Farewell to The Mare

Today my friend, the ever perceptive Natalie d’Arbeloff, left a question at the Artlog that has left me undergoing some serious thinking. So in the spirit of candour and sharing that Natalie and I subscribe to in our blogs, here’s a public response to what I very nearly answered privately. Thank you Natalie for putting a question that needed to be asked.

Natalie d’Arbeloff wrote:

‘Clive, having followed the fascinating saga of the creation of this performance from the start, in the wonderfully illustrated way you have shared it, I’m wondering now how you’re going to be able to get back to the loneliness of painting, after the satisfaction and excitment of harmonious collaboration with such a talented team and all the variety of tasks involved. I know that you chose to leave behind your theatrical skills for the quasi-monastic life of an easel painter, but did this new excursion into multi-media theatre make you feel that you might want to do more of it?’

Clive Hicks-Jenkins replied:

Natalie, I put my first career behind me way-back-when, and I did so in a mood of despondency at the way it had been unfolding for the longest time. The theatre is a demanding world, and one that I’d thoroughly explored in the twenty-odd years I worked in it. I’d been a choreographer, a director and a designer, and I’d enjoyed success in all three fields. When the right jobs came along then I was sublimely happy, but it became increasingly apparent that the achievements I was proud of were far outweighed by work-a-day jobs I’d taken to pay my bills and stay afloat. The experience had left me feeling emptied of ambition and with my enthusiasms fatally compromised. Nevertheless, cutting myself free was very hard, and it took a certain ruthlessness. Adrift though unrepentant after I’d made the decision, I determinedly burned all bridges behind me. I fled to Wales, took refuge at Tretower and didn’t set foot in a theatre, not even as a member of an audience, for over a decade. Along this path to another life, I met Peter. With his encouragement I began to paint. In time I came to believe that I should have been a painter from the start, though I’ve since moderated that view. I see now that without the career I had before I came to the easel, I wouldn’t be myself, and wouldn’t be the painter I became.

To return to your question: You ask whether the Mare’s Tale experience has left me wanting to do more. The project was unusual inasmuch that it was a bespoke fit for me, an exploration of a theme in which so much of my past work has been bedded.  I saw the development of TMT into a chamber-work for ensemble as less a return to the theatre, than a continuation of what I do in the studio. If the piece is to have the future MWCO and I envisioned for it when we set out on the adventure, then I want to be a part of that. However, the plans for a tour being some way off in 2015, right now I need to get back to the easel.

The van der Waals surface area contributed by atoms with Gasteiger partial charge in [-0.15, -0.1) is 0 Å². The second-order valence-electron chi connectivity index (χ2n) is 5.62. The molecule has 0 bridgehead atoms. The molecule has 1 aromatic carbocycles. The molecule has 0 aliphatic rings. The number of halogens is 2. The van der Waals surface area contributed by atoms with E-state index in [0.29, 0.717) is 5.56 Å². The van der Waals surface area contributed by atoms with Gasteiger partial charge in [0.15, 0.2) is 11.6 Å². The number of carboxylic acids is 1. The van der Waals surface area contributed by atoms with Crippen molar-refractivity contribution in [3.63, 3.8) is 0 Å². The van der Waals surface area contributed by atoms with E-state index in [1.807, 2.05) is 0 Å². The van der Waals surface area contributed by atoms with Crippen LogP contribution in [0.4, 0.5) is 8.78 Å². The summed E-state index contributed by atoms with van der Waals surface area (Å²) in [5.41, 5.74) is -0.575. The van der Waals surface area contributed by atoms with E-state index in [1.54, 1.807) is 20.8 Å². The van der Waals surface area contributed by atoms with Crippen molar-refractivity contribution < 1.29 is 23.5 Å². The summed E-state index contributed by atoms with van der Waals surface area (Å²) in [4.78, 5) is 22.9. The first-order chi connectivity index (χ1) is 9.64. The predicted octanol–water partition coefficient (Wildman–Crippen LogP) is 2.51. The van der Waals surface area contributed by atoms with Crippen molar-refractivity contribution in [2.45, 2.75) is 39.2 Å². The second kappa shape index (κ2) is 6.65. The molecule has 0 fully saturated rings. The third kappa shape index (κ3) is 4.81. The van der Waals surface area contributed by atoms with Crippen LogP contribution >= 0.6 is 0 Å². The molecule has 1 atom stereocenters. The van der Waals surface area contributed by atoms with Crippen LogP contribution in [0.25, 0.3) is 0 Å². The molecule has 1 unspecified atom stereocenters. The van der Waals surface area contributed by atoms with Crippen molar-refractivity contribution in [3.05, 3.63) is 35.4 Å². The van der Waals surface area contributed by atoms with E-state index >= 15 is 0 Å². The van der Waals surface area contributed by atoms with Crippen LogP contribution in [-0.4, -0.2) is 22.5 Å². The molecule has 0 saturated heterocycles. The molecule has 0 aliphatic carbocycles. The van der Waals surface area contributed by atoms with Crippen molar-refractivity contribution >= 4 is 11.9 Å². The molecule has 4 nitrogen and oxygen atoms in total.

In 2014 I have a one-man exhibition for Martin Tinney at the Tegfryn Gallery. After that I’m collaborating with Philippa Robbins on what’s planned as an ‘immersive’ exhibition, in which my contribution will be an installation involving video material and puppet performance. (Another chance to work with Pete Telfer, who was cameraman on both The Soldier’s Tale and The Mare’s Tale.) Clearly the latter project will once more take me away from the easel and into a collaborative environment more akin to the theatre.

This year my projects with MWCO at the Hay Festival and Theatr Brycheiniog saw me fall in love all over again with everything that had captured my heart when I was a teenager. One has to be careful of that kind of thing, because it can be deceptive. On the first day of rehearsal for The Mare’s Tale I was full of trepidation, and even fear. But once I was waist-deep in the process, I just plunged in and swam like a dolphin. It was a real pleasure, and I felt utterly at ease. The twenty-five year gap had done no harm, and had probably made a better director of me. Certainly a more reflective one. I said back when I started the Mare’s Tale adventure in February, that I’d suck it and see. Well it must be said, it’s been a wonderful experience. Now I miss my brave, shining boys and girls more than I can say. They were so dedicated to the project, giving their utmost throughout. I couldn’t have asked more of them, and I miss being surrounded by their passion and energy.

Although the libretto of The Mare’s Tale is a fiction, Damian Walford Davies borrowed its central episode of a recovered memory from my account of what happened to my father at the end of his life. When Morgan Seyes is entangled in the bed sheet he’s mistaken for the Mari’s shroud, his words are the ones my father cried out in exactly the same circumstances. Eric Roberts doesn’t look like Trevor, not in the slightest way. But in that single performance at Brecon, as he dragged the suffocating cloth from his silently screaming face, for a moment the resemblance was uncanny, and it was as though the image had been plucked from my memory and projected into the darkness. I’d never directly represented the episode in any of the Mare’s Tales drawings of 2001/2, but at Theatr Brycheiniog where it was harnessed to Mark Bowden’s haunting music, the moment made my knees buckle.

For now, I think I shall cease blogging about The Mare’s Tale at the Artlog. I’ve probably written too much on the subject. With the experience behind me, I feel the sadness that inevitably overwhelms when a collaborative project draws to a close.  So from tomorrow, Artloggers will find new things afoot here. My thanks to you all for your patience and interest.

Left to right: me, actor Eric Roberts, violinist Rakhi Singh, viola player Tom Hankey and clarinetist Katherine Spooner.

14 thoughts on “Farewell to The Mare

  1. Knee-buckling moments…

    Our treasures.

    Exactly right, isn’t it? Our back story–including those long episodes of the “wrong” work, the “wrong” studies–makes us the sort of people we are. Without them, the art would be entirely different and perhaps would not be.